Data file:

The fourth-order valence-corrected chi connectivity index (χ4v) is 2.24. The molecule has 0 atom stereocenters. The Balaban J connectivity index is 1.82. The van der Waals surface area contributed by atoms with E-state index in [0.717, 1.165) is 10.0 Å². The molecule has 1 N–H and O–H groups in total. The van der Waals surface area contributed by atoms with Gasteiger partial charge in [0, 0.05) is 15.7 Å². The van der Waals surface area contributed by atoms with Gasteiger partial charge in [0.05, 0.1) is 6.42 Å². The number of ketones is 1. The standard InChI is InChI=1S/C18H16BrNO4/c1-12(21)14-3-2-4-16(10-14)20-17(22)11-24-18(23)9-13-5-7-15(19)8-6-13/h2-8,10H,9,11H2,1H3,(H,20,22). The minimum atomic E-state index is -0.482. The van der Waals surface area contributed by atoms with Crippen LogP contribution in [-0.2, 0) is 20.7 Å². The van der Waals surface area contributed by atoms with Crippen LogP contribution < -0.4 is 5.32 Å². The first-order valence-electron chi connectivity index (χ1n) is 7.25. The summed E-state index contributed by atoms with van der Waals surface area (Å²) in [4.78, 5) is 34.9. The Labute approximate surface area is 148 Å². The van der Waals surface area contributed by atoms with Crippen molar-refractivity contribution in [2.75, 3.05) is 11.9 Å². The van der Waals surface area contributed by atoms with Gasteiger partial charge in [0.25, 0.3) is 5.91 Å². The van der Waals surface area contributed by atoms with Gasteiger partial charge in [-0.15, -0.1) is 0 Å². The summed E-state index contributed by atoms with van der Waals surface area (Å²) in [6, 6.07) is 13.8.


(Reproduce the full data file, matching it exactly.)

The fourth-order valence-corrected chi connectivity index (χ4v) is 2.24. The molecule has 0 atom stereocenters. The Balaban J connectivity index is 1.82. The van der Waals surface area contributed by atoms with E-state index in [0.717, 1.165) is 10.0 Å². The molecule has 1 N–H and O–H groups in total. The van der Waals surface area contributed by atoms with Gasteiger partial charge in [0, 0.05) is 15.7 Å². The van der Waals surface area contributed by atoms with Gasteiger partial charge in [0.05, 0.1) is 6.42 Å². The number of ketones is 1. The standard InChI is InChI=1S/C18H16BrNO4/c1-12(21)14-3-2-4-16(10-14)20-17(22)11-24-18(23)9-13-5-7-15(19)8-6-13/h2-8,10H,9,11H2,1H3,(H,20,22). The minimum atomic E-state index is -0.482. The van der Waals surface area contributed by atoms with Crippen LogP contribution in [-0.2, 0) is 20.7 Å². The van der Waals surface area contributed by atoms with Crippen LogP contribution < -0.4 is 5.32 Å². The first-order valence-electron chi connectivity index (χ1n) is 7.25. The summed E-state index contributed by atoms with van der Waals surface area (Å²) in [4.78, 5) is 34.9. The Labute approximate surface area is 148 Å². The van der Waals surface area contributed by atoms with Crippen molar-refractivity contribution in [2.75, 3.05) is 11.9 Å². The van der Waals surface area contributed by atoms with Gasteiger partial charge in [0.25, 0.3) is 5.91 Å². The van der Waals surface area contributed by atoms with Gasteiger partial charge in [-0.15, -0.1) is 0 Å². The summed E-state index contributed by atoms with van der Waals surface area (Å²) in [6, 6.07) is 13.8.